The southern Lemko region belonged to Kyiv’s sphere of influence from the mid-10th century to the 1020s, when it came under the rule of Hungary. The eastern part of the northern Lemko region, extending to the Wisłoka River, belonged to Kyivan Rus’, and then the Principality of Galicia-Volhynia. After Casimir III occupied the eastern part of the Lemko region in the 1340s, the entire Lemko region came under the rule of Poland until 1772. The eastern part formed the so-called Sianik land, which was part of Rus’ voivodeship; the western part was integrated into Krakow voivodeship.
From the mid-14th century three colonization waves penetrated the Lemko region: Slovak-German colonists from the southwest, who settled in Transcarpathia; German-Polish colonists from the northwest; and Ukrainians, with Wallachian herdsmen, who settled in the east. Colonization ended in the 16th century, although some new settlements sprang up in the 17th century. By the end of the 16th century the contemporary Lemko dialects had been formed, and the dialects’ boundaries, which with minor changes lasted until 1946, had been established. In spite of political divisions, Galician and Transcarpathian Lemkos maintained close ties and rituals.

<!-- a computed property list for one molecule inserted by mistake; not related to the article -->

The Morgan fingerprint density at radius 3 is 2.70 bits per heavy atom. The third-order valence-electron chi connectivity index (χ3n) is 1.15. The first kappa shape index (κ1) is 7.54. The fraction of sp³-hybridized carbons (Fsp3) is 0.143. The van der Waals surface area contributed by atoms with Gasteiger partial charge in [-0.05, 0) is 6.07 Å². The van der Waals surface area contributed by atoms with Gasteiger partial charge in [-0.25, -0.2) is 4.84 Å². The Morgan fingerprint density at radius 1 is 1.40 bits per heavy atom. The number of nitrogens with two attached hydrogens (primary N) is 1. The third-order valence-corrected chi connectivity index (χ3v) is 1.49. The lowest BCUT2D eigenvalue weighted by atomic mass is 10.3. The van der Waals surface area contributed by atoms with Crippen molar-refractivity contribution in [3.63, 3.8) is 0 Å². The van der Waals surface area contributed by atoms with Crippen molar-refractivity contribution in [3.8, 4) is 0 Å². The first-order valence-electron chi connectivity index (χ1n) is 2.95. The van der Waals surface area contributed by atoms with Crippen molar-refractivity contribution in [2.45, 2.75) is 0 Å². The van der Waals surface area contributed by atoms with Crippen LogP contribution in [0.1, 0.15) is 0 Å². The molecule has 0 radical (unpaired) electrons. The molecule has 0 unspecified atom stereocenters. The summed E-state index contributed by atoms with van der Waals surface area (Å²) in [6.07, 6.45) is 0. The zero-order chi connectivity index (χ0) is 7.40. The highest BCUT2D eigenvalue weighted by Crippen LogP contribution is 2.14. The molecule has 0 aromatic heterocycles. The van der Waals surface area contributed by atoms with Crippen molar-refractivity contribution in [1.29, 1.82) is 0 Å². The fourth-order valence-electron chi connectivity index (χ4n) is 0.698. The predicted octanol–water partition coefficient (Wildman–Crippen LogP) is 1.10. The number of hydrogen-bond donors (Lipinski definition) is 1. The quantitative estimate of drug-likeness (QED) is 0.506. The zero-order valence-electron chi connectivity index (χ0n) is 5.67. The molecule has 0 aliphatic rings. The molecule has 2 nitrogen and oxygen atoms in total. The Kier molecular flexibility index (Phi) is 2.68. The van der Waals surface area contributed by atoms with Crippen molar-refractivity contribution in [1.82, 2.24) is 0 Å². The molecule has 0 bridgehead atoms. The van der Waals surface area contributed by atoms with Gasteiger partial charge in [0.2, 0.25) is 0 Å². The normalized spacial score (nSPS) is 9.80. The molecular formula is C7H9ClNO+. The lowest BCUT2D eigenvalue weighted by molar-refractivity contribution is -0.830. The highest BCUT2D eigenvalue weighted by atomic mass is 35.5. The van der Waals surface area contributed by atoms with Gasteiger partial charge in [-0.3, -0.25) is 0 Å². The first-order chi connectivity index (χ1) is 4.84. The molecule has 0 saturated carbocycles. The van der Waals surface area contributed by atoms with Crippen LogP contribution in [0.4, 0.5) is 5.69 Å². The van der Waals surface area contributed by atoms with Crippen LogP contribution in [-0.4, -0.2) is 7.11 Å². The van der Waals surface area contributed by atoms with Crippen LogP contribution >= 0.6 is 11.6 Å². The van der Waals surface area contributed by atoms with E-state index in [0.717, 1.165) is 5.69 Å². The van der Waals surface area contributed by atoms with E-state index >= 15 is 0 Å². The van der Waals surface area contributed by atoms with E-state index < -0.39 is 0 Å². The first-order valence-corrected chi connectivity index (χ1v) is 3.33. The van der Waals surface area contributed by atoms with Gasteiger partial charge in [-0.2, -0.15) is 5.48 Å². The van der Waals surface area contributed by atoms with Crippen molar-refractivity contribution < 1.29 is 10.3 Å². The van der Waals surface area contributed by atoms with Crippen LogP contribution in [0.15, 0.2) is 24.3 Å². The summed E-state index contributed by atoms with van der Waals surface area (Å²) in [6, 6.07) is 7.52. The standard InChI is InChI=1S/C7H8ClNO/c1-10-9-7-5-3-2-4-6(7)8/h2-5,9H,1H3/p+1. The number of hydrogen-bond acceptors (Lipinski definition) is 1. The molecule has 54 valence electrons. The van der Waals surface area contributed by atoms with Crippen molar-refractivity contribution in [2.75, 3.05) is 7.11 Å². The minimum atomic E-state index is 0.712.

Animals were bought in the spring in the Boiko region and Hutsul region and then sold in the fall in neighboring towns. After the servitude were abolished and grazing in the forests were restricted, animal husbandry declined, and dairy farming and crop growing (oats, potatoes, flax, and, in the northern Sianik region, rye and wheat) expanded. Occupations included lumbering and Arts & Traditional Crafts (cottage industry) such as weaving, textiles, embroidery and woodworking. The Lemkos also found work and markets for their dairy products, berries and mushrooms at spas and health resorts in Shchavnytsia, Krynytsia (Krynica), Zhegestiv, Vysova, Iwonicz, and Rymanów.
Most of Ukraine, Poland and Slovak systems all had some kind of esoteric or folk magic in both the Lemko and Hustul traditions. A set system of rituals and invocations having a mysterious mystical power and healing power of the natural earth, and one that could influence physical phenomena or natural events as later pagans did or more modern post 15th century witchcraft.